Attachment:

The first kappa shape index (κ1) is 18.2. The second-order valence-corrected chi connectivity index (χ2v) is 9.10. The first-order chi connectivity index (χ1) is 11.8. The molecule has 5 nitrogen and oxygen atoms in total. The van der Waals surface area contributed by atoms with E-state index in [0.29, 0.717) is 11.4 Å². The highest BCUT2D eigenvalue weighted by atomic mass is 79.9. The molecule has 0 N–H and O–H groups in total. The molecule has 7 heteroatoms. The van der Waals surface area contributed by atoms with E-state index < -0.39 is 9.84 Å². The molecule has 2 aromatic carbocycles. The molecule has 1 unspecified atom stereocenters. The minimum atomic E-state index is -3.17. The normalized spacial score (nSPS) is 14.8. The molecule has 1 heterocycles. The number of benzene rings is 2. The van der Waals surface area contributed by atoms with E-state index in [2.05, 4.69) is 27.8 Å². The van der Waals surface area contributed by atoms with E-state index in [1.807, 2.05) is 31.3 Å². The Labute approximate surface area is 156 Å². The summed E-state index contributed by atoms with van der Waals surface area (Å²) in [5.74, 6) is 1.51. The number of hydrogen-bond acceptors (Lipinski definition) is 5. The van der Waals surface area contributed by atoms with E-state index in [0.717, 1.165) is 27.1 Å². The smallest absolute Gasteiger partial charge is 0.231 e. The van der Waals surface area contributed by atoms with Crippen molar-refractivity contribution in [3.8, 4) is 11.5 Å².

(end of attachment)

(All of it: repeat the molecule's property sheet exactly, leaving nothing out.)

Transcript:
The first kappa shape index (κ1) is 18.2. The second-order valence-corrected chi connectivity index (χ2v) is 9.10. The first-order chi connectivity index (χ1) is 11.8. The molecule has 5 nitrogen and oxygen atoms in total. The van der Waals surface area contributed by atoms with E-state index in [0.29, 0.717) is 11.4 Å². The highest BCUT2D eigenvalue weighted by atomic mass is 79.9. The molecule has 0 N–H and O–H groups in total. The molecule has 7 heteroatoms. The van der Waals surface area contributed by atoms with E-state index < -0.39 is 9.84 Å². The molecule has 2 aromatic carbocycles. The molecule has 1 unspecified atom stereocenters. The minimum atomic E-state index is -3.17. The normalized spacial score (nSPS) is 14.8. The molecule has 1 heterocycles. The number of benzene rings is 2. The van der Waals surface area contributed by atoms with E-state index in [2.05, 4.69) is 27.8 Å². The van der Waals surface area contributed by atoms with E-state index in [1.807, 2.05) is 31.3 Å². The Labute approximate surface area is 156 Å². The summed E-state index contributed by atoms with van der Waals surface area (Å²) in [5.74, 6) is 1.51. The number of hydrogen-bond acceptors (Lipinski definition) is 5. The van der Waals surface area contributed by atoms with E-state index in [0.717, 1.165) is 27.1 Å². The smallest absolute Gasteiger partial charge is 0.231 e. The van der Waals surface area contributed by atoms with Crippen molar-refractivity contribution in [3.8, 4) is 11.5 Å².